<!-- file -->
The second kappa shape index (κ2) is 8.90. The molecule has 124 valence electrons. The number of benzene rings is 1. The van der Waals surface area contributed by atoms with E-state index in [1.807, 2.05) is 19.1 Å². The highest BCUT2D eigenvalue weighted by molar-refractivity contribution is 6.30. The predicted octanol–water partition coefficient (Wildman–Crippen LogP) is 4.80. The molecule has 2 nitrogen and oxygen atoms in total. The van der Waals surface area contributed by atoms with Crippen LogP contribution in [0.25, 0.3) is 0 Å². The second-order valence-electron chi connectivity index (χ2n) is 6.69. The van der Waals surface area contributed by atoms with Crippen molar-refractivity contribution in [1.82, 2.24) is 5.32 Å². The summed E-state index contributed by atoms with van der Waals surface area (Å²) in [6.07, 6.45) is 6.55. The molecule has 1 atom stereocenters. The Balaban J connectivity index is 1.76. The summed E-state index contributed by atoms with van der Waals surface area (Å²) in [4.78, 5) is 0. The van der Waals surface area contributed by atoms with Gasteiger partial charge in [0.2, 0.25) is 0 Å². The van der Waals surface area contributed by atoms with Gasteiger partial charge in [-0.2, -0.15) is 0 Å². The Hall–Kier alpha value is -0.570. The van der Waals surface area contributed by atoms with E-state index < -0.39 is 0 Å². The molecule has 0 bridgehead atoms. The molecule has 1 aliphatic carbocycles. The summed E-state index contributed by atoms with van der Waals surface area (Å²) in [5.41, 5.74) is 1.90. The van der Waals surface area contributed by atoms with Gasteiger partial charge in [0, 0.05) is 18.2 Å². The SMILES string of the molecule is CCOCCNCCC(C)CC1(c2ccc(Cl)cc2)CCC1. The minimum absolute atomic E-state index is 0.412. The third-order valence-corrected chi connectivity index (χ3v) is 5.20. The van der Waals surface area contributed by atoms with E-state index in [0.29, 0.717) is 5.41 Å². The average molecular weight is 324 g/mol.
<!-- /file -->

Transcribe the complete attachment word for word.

The second kappa shape index (κ2) is 8.90. The molecule has 124 valence electrons. The number of benzene rings is 1. The van der Waals surface area contributed by atoms with E-state index in [1.807, 2.05) is 19.1 Å². The highest BCUT2D eigenvalue weighted by molar-refractivity contribution is 6.30. The predicted octanol–water partition coefficient (Wildman–Crippen LogP) is 4.80. The molecule has 2 nitrogen and oxygen atoms in total. The van der Waals surface area contributed by atoms with Crippen LogP contribution in [0.25, 0.3) is 0 Å². The second-order valence-electron chi connectivity index (χ2n) is 6.69. The van der Waals surface area contributed by atoms with Crippen molar-refractivity contribution in [1.82, 2.24) is 5.32 Å². The summed E-state index contributed by atoms with van der Waals surface area (Å²) in [6.07, 6.45) is 6.55. The molecule has 1 atom stereocenters. The Balaban J connectivity index is 1.76. The summed E-state index contributed by atoms with van der Waals surface area (Å²) in [4.78, 5) is 0. The van der Waals surface area contributed by atoms with Gasteiger partial charge in [0.2, 0.25) is 0 Å². The van der Waals surface area contributed by atoms with Gasteiger partial charge in [-0.2, -0.15) is 0 Å². The Hall–Kier alpha value is -0.570. The van der Waals surface area contributed by atoms with E-state index < -0.39 is 0 Å². The molecule has 0 bridgehead atoms. The molecule has 1 aliphatic carbocycles. The summed E-state index contributed by atoms with van der Waals surface area (Å²) in [5.41, 5.74) is 1.90. The van der Waals surface area contributed by atoms with Gasteiger partial charge in [0, 0.05) is 18.2 Å². The SMILES string of the molecule is CCOCCNCCC(C)CC1(c2ccc(Cl)cc2)CCC1. The minimum absolute atomic E-state index is 0.412. The third-order valence-corrected chi connectivity index (χ3v) is 5.20. The van der Waals surface area contributed by atoms with E-state index in [0.29, 0.717) is 5.41 Å². The average molecular weight is 324 g/mol.